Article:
Add arugula, basil, and Parmesan to baking sheet and drizzle dressing over; toss to combine.
Divide among plates and drizzle with a little more oil, if desired.
This healthy and delicious summer meal was quick to prepare- a great combination. The recipe caught my eye after receiving some beautiful zucchini from a neighbor. Perfect.
I was also able to use my new Japanese mortar and pestle to crack the coriander seeds. Exciting! 😉 The recipe was adapted from The New York Times, contributed by Melissa Clark. I used boneless, skinless chicken thighs, modified the roasting time and method, and served the dish over brown Basmati rice to absorb all of the wonderful pan juices.
Yield: Serves 4 to 6
2 to 2 1/2 pounds boneless, skinless chicken thighs (I used 8 thighs)
coarse salt and freshly ground black pepper
2 large zucchini (about 1 1/2 pounds), sliced into 1-inch rounds
3 large or 5 medium garlic cloves, finely grated, passed through a press or minced
2 tsp dried mint or oregano
1 tsp coriander seeds, cracked with a mortar and pestle or the flat side of a chef’s knife
1/4 tsp red-pepper flakes, plus more for serving
3 T extra-virgin olive oil, plus more as needed
freshly squeezed lemon juice from half of a lemon, plus lemon wedges, for serving, as desired
1/2 cup torn or chiffonade fresh basil leaves, for serving
1 cup brown Basmati rice
2 cups chicken stock
Heat oven to 425 degrees. (I set my oven to convection roast with a racks positioned in the center and top third of the oven.
Meanwhile, prepare the rice. Bring the chicken stock to a boil and add the rice. Cover, reduce temperature to low and cook for 30 minutes or until cooked.
Pat chicken dry with paper towels, and season all over with 1 teaspoon salt and 1/2 teaspoon black pepper.
Place zucchini on a parchment paper-lined, rimmed sheet pan, and season with a little more salt and pepper.
In a small bowl, combine garlic, mint or oregano, coriander and red-pepper flakes. Whisk in oil.
Add chicken to the pan with the zucchini pieces and pour garlic mixture over all, tossing until well coated.
Spread chicken and zucchini in a single layer, and roast until chicken for 10 to 12 minutes. (I placed the chicken “skin side down.”)
Remove pan from the oven and flip chicken over (to “skin side up”).
Continue to cook until the chicken is cooked through and zucchini is browned and caramelized, about 10 to 12 minutes more, or until the chicken reaches an internal temperature of 165 degrees on an instant read thermometer.
Remove the pan from the oven and squeeze the juice from half of a lemon over the chicken and zucchini.
To serve, fill a rimmed platter with the rice. Top with the chicken and zucchini followed by a drizzle of pan juices over the top.
Garnish with basil and serve with more lemon wedges and red-pepper flakes on the side, as desired.
Wow. This was a special summer meal. A celebration of my CSA share too. 🙂
The meal was inspired by my first batch of CSA corn. Absolutely fabulous. We ate it raw- only heated by the warmth of the grilled fish. The corn salad also incorporated my CSA scallions. We ate it with steamed CSA wax beans and with slices of my friend’s beautiful home grown cucumber on the side. All so fresh and delicious! Amazing.
The recipe was adapted from The New York Times, contributed by Ali Slagle. The grilling instructions resulted in absolutely perfectly cooked swordfish. Using an instant read thermometer was also essential. We were short one family member so I only served three swordfish steaks. Excellent.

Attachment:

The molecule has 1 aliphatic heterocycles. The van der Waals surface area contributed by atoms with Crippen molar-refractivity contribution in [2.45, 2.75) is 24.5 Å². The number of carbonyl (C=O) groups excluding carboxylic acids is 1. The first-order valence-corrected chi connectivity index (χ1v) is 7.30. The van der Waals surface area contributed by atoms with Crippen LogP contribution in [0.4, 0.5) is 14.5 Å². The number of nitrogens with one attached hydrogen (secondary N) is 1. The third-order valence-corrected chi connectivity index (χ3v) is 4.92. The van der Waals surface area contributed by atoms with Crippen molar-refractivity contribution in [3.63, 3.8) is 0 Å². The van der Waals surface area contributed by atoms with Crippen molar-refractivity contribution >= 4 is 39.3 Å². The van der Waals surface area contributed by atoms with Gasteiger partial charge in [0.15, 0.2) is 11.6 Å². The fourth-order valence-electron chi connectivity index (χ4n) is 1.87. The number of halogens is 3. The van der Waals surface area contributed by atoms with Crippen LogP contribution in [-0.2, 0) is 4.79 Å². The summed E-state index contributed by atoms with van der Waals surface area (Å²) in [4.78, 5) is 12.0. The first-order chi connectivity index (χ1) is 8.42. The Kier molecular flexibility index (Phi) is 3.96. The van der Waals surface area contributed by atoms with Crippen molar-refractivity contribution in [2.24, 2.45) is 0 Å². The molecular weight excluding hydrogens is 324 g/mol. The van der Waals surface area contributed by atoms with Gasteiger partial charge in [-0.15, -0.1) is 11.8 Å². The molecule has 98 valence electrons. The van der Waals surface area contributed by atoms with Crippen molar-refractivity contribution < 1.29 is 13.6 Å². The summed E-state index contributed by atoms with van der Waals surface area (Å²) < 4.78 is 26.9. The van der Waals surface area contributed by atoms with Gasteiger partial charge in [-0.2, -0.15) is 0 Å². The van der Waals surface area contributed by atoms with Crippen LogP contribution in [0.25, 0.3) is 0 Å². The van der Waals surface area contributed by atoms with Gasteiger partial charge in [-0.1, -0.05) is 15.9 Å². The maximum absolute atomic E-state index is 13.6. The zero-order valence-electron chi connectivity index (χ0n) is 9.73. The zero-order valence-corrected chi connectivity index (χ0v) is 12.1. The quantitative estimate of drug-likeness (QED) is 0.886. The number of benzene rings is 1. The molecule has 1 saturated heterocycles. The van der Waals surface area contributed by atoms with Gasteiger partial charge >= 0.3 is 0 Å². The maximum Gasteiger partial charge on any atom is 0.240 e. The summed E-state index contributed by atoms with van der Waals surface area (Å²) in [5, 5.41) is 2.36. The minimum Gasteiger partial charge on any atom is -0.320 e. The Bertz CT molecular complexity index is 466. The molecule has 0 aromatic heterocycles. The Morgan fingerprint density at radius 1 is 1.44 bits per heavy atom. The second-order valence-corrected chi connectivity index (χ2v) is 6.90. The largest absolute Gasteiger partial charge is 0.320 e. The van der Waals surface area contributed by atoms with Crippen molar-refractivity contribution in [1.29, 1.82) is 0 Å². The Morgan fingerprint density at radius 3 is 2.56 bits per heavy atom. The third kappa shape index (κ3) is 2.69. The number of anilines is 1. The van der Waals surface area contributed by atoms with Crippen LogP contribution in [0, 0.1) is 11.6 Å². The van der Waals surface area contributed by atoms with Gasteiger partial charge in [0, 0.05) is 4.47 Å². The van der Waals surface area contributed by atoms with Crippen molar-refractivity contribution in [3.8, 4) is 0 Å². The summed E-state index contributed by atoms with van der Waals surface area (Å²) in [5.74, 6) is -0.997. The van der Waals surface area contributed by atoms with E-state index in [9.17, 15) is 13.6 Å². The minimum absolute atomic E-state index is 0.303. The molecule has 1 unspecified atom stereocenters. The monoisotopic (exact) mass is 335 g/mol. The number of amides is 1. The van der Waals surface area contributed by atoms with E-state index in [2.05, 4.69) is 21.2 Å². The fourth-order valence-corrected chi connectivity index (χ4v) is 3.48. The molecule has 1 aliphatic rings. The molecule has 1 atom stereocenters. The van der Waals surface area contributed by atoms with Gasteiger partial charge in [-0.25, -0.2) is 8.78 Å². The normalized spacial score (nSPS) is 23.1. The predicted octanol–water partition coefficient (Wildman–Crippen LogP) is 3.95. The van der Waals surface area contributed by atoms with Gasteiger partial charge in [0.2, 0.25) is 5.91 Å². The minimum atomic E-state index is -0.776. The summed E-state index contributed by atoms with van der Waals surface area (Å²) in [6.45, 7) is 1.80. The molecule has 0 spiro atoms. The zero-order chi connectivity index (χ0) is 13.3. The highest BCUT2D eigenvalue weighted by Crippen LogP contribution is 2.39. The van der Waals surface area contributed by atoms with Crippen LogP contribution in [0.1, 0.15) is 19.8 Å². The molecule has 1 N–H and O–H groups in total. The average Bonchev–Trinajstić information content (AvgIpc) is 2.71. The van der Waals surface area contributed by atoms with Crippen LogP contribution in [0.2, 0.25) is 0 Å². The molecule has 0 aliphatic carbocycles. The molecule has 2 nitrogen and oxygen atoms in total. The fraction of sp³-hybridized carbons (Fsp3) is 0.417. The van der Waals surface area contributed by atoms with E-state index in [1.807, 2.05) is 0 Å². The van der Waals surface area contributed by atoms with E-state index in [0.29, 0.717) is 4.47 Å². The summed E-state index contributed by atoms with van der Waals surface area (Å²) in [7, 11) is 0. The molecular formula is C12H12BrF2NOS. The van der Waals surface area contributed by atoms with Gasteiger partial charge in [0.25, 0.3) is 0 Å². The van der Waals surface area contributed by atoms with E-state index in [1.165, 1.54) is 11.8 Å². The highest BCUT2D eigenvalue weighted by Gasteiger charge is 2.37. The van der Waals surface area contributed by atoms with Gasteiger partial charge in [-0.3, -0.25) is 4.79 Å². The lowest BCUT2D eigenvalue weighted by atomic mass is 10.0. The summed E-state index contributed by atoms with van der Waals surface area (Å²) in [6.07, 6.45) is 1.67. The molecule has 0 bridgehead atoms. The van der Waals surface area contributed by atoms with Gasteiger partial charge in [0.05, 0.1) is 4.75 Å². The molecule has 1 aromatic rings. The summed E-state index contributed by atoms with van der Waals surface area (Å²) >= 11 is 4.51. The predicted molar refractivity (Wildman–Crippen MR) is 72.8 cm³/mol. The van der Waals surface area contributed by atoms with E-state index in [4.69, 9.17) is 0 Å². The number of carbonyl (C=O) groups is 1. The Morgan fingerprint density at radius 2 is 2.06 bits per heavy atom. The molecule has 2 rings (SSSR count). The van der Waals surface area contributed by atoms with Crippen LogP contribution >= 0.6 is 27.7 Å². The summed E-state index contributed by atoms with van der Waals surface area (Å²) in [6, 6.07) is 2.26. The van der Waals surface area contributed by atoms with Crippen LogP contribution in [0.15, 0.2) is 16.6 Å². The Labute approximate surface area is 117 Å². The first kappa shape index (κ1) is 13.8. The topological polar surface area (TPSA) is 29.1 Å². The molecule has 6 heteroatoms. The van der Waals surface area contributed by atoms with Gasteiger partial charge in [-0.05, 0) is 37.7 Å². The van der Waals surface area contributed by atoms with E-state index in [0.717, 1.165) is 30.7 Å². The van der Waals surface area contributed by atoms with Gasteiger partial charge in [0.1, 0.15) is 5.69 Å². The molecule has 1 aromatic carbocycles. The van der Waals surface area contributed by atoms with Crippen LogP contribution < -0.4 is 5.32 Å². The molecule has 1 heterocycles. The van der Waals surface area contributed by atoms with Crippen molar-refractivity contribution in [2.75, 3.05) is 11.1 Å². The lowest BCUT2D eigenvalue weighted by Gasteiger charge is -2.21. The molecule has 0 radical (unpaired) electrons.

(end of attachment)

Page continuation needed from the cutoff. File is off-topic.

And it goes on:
Yield: Serves 4
4 (6-ounce) swordfish steaks, 1- to 1 1/2-inches thick
6 T unseasoned rice vinegar
3 T canola oil
2 teaspoons toasted sesame oil, plus more for serving
3 ears of corn, kernels cut from cobs
grapeseed oil (or another neutral oil)
Kosher salt and freshly ground black pepper
3 large scallions, white and green parts, thinly sliced or 1 ounce chives, cut into 1-inch lengths (about 1 cup)
2 oz cilantro (1 small bunch) cilantro, leaves and stems, cut (if desired)
flaky salt, for serving
Prepare a charcoal grill for two-zone cooking over medium-high heat by pouring the coals onto one half of the grill. For a gas grill, heat all the burners to high, then turn off one of the end burners before cooking. (See Tip regarding grill temperature below.)
While the grill is heating, pat the fish dry and make the salad.
To make the corn salad: In a medium bowl, combine the rice vinegar, canola oil, 2 teaspoons sesame oil and corn kernels. Season with salt and pepper.
Add the scallions (or chives) and cilantro on top of the corn mixture (don’t stir them in), and season with salt and pepper.
When you’re ready to grill, pat the fish dry again. Sprinkle with 1 teaspoon salt and lightly coat with grapeseed oil.
Clean the grill grates with a grill brush, then oil the grates with an oiled paper towel.
Grill the fish until well browned on one side and it releases easily from the grates, 4 to 6 minutes.
Flip with a fish spatula and cook until it registers 130 degrees, 2 to 4 minutes. (For a gas grill, close the lid between flips, listening and keeping an eye out for flare-ups.)
Immediately transfer the grilled fish to a platter.
Toss the corn salad to incorporate the scallions and cilantro, then top the fish right away with the salad, spooning extra dressing over the fish.
Let rest for 5 minutes before eating. Season to taste with flaky salt, pepper and a drizzle of toasted sesame oil.
Tip: Medium-high is 375 to 450 degrees. You should be able to hold your hand 4 to 5 inches above the grates for 4 to 5 seconds. High is above 450 degrees. You should be able to hold your hand 4 to 5 inches above the grates for 2 to 3 seconds.
I have a couple more dishes featuring sweet summer corn to share. This quick stir-fry was perfect to serve after a busy day outside. After prepping the ingredients in advance, it was fully prepared in the time that it took for the rice to cook.
This recipe was (slightly) adapted from Bon Appétit, contributed by Chris Morocco. The original recipe notes that peppers, peas, mushrooms, or summer squash could be substituted for the fresh corn. Great!
Yield: Serves 4
3 T oyster sauce
1 T unseasoned rice vinegar
1 tsp toasted sesame oil
4 to 5 skinless, boneless chicken thighs (about 1 lb), cut into 1-inch pieces